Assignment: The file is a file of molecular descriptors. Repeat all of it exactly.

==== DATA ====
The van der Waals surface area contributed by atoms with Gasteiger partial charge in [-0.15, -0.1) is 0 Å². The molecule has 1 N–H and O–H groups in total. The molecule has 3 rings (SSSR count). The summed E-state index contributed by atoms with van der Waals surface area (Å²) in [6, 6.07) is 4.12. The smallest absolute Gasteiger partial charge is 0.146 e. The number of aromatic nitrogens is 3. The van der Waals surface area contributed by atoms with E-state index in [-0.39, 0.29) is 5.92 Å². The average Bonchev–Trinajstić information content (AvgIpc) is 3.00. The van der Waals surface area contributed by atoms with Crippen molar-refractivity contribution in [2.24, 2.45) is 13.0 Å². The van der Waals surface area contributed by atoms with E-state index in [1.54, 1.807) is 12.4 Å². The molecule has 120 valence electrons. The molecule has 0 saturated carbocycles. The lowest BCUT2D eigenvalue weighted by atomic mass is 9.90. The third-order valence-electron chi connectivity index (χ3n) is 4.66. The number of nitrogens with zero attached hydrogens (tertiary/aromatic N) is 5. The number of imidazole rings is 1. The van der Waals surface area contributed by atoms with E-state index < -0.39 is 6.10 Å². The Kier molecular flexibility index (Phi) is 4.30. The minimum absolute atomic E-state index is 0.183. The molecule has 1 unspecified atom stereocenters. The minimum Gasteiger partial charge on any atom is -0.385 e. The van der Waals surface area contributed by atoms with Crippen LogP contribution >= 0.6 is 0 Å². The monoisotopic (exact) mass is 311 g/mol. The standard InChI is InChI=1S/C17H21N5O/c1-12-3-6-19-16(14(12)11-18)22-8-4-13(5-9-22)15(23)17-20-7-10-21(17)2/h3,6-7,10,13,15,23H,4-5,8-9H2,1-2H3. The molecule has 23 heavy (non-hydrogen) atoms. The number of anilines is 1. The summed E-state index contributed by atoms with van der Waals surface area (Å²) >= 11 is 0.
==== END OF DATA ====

The van der Waals surface area contributed by atoms with Gasteiger partial charge in [-0.15, -0.1) is 0 Å². The molecule has 1 N–H and O–H groups in total. The molecule has 3 rings (SSSR count). The summed E-state index contributed by atoms with van der Waals surface area (Å²) in [6, 6.07) is 4.12. The smallest absolute Gasteiger partial charge is 0.146 e. The number of aromatic nitrogens is 3. The van der Waals surface area contributed by atoms with E-state index in [-0.39, 0.29) is 5.92 Å². The average Bonchev–Trinajstić information content (AvgIpc) is 3.00. The van der Waals surface area contributed by atoms with Crippen molar-refractivity contribution in [2.24, 2.45) is 13.0 Å². The van der Waals surface area contributed by atoms with E-state index in [1.54, 1.807) is 12.4 Å². The molecule has 120 valence electrons. The molecule has 0 saturated carbocycles. The lowest BCUT2D eigenvalue weighted by atomic mass is 9.90. The third-order valence-electron chi connectivity index (χ3n) is 4.66. The number of nitrogens with zero attached hydrogens (tertiary/aromatic N) is 5. The number of imidazole rings is 1. The van der Waals surface area contributed by atoms with E-state index < -0.39 is 6.10 Å². The Kier molecular flexibility index (Phi) is 4.30. The minimum absolute atomic E-state index is 0.183. The molecule has 1 unspecified atom stereocenters. The minimum Gasteiger partial charge on any atom is -0.385 e. The van der Waals surface area contributed by atoms with Crippen LogP contribution >= 0.6 is 0 Å². The monoisotopic (exact) mass is 311 g/mol. The standard InChI is InChI=1S/C17H21N5O/c1-12-3-6-19-16(14(12)11-18)22-8-4-13(5-9-22)15(23)17-20-7-10-21(17)2/h3,6-7,10,13,15,23H,4-5,8-9H2,1-2H3. The molecule has 23 heavy (non-hydrogen) atoms. The number of anilines is 1. The summed E-state index contributed by atoms with van der Waals surface area (Å²) >= 11 is 0.